Do you fall into the category of recent college graduate?

By today’s standards, recent can mean anything from one to, say, five years. Maybe even more. But you went to college, took out student loans and are now thinking about buying a house. Currently, many millennials who recently graduated from college have, on average, just under $40,000 in loans. And that’s before graduate school.

That amount of debt is definitely enough to deter many of these millennials from even considering applying for another loan. As for a home loan? That’s a new loan… And a sizable down payment. While budgeting for student loan payments, saving up for a down payment can sometimes be a bit of a stretch.

Sure it’s a little scary. But regardless of the amount of debt you have post-graduation, you cannot necessarily allow it to deter you from buying the house of your dreams.

 

Our advice?

No matter how beautiful or perfect the house, do not throw rationality to the wind.

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Debt is still debt.

And it is important to recognize how that plays a factor in you obtaining a mortgage.

 

The debt-to-income ratio

Let’s discuss your debt-to-income ratio (DTI). Even if you’ve never heard of that term before, what you’re thinking is most likely spot-on. Your DTI is the percentage of your monthly income you spend on debt. Whether your monthly income is $3,500 or $10,000, the amount of money you dedicate to “debt” each month will factor heavily on your eligibility for a mortgage.

As for what is considered debt… Mortgages, student loans, car loans, minimum credit card payments. Any and all of these different forms of “debt” will factor into your DTI.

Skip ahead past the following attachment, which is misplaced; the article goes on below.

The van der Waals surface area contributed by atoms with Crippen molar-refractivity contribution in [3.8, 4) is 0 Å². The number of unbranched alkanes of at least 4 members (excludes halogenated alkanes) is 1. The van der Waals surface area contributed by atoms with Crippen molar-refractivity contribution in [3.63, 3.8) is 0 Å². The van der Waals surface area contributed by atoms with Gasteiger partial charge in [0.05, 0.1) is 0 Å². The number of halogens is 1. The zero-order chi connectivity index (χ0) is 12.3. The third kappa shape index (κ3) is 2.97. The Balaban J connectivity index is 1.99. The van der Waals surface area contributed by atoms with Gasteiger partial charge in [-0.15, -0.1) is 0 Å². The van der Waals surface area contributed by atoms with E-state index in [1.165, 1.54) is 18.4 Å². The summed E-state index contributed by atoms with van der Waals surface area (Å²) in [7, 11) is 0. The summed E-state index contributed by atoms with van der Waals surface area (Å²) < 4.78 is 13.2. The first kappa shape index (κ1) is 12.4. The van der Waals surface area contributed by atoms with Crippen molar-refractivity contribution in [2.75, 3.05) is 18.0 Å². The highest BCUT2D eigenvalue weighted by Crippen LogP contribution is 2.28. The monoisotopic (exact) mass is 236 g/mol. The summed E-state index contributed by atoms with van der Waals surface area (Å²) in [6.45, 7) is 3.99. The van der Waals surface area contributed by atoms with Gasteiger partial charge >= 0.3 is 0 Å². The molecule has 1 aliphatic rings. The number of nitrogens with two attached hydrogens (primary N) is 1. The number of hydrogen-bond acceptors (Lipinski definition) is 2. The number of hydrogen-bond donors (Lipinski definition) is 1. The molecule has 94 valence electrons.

Breaking it down: you make $30,000 a year, $2,500 a month. You have a $350 student loan payment, $250 car payment and a $100 minimum credit card payment. Your DTI is 28%.

This ratio is used by lenders to determine your ability to manage your current monthly payments, while still able to make your monthly mortgage payments. According to Consumer Finance, an ideal DTI is at 33%. Evidence has shown that borrowers with a higher DTI is more likely to find it difficult to make their monthly mortgage payments. At the higher end of the scale, 45% DTI is considered a standard cap. However, with good credit or an additional down payment, a higher DTI may be considered.

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Some options

So, you have student loans. You’re looking for a house. And you’re looking for a little advice. There are a few different options.

First, it is essential to manage your loans (and your other debts) appropriately. You have the ability to adjust your student loan payments from “standard” to “graduated.” A graduated payment plan adjusts your monthly payment, starting low and gradually increasing as time goes on. Hence, graduated repayment. Another alternative? Income-based payments. This payment plan can, depending on your income, can reduce your monthly payments and, thus, reduce your DTI.

Another option, reduce your debt before searching for that perfect home. Whether it is paying off your credit card bill entirely or making a significant dent in your student loans, reducing your overall debt can make you eligible for a mortgage.

Finally, you can look into FHA loans. These are mortgages that are insured by the Federal Housing Administration. With this type of mortgage, borrowers are required to pay for mortgage insurance, which provides security for the lender. Essentially, if you have a lower credit score, or even a high DTI, qualifying  for a FHA loan allows for the opportunity to purchase a home in, even with a sub-prime financial situation.

Regardless of the category you fall into, the best advice we have for you is to come speak with one of our agents. Every situation is unique, so speaking with someone directly will allow us to find the loan option that is best. For you!

 

 

By Natasha Mason